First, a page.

• In mid 2013, Instagram launched its own 15-second video feature
  • In late 2013, Mindie launched a TikTok-like vertical snapping consumption format with background music

Despite early visibility and excitement, none of these products sustained momentum. Vine’s creators left Twitter within two years, and the product eventually shut down. Instagram videos never broke out as a unique format, and the app is now pushing its Reels feature, which copies TikTok’s novel UX. Mindie fizzled due to music label woes.

Given this boneyard of failures, you might have concluded that short-form looping video was dead. But at the same time, across the ocean, TikTok (then known as Musical.ly) was just getting started. What was different?

We’ll focus our comparison on Vine vs. TikTok. Vine's UX placed an enormous amount of decision-making baggage upon users. TikTok, on the other hand, gave users just one easy option: open the app and watch entertaining videos. Let's start with onboarding.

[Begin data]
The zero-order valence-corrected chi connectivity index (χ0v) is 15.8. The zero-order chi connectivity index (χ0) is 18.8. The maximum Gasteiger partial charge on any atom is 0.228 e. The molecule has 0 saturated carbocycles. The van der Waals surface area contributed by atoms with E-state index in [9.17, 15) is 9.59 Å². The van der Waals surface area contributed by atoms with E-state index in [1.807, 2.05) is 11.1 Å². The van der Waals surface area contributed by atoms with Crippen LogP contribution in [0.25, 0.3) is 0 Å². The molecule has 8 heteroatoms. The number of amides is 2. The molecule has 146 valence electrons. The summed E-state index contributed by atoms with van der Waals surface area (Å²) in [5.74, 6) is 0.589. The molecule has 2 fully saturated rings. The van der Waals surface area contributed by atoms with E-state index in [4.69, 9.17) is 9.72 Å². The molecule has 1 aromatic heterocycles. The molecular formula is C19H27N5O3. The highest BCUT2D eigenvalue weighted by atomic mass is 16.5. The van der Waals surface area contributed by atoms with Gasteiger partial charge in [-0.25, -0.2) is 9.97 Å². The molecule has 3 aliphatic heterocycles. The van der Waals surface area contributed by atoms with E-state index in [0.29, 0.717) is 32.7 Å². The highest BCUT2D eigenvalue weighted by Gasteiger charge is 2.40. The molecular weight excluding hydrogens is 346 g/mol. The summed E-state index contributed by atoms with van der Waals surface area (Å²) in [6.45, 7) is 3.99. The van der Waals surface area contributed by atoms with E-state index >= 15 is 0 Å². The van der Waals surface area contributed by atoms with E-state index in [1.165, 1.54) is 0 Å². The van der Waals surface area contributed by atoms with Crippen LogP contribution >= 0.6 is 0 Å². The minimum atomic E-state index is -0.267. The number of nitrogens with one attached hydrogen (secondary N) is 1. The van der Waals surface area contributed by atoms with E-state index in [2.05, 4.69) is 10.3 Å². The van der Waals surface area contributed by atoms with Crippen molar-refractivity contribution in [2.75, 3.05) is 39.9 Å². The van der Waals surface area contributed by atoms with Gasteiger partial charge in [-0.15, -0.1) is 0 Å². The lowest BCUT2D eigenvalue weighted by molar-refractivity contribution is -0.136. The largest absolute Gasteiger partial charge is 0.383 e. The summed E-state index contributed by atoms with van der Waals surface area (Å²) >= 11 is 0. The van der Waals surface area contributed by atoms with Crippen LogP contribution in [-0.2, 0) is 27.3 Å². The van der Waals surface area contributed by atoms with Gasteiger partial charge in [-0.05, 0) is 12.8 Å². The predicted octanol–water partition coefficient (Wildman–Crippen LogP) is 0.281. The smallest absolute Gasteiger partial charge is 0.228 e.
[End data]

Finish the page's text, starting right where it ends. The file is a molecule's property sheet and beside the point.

Don't stop me now

Vine presented many hurdles before you could watch your first video. First, you needed to decide whether to login with Twitter or email. If you chose Twitter, after two confirmation steps, you had to type your name and number. Then, you had to enable location, and lastly, enable push notifications.

image

In contrast, as soon as you opened TikTok for the first time, you saw entertaining videos—time to satisfaction was instant. You didn’t have to worry about making an account, let alone following creators, channels, or friends. You only saw the option to create an account if you tapped the profile icon at the bottom of the app.

image

Tell me what I want (what I really really want)

The consumption UX of both apps underscores how many more decisions Vine users had to make to have a successful video-browsing experience.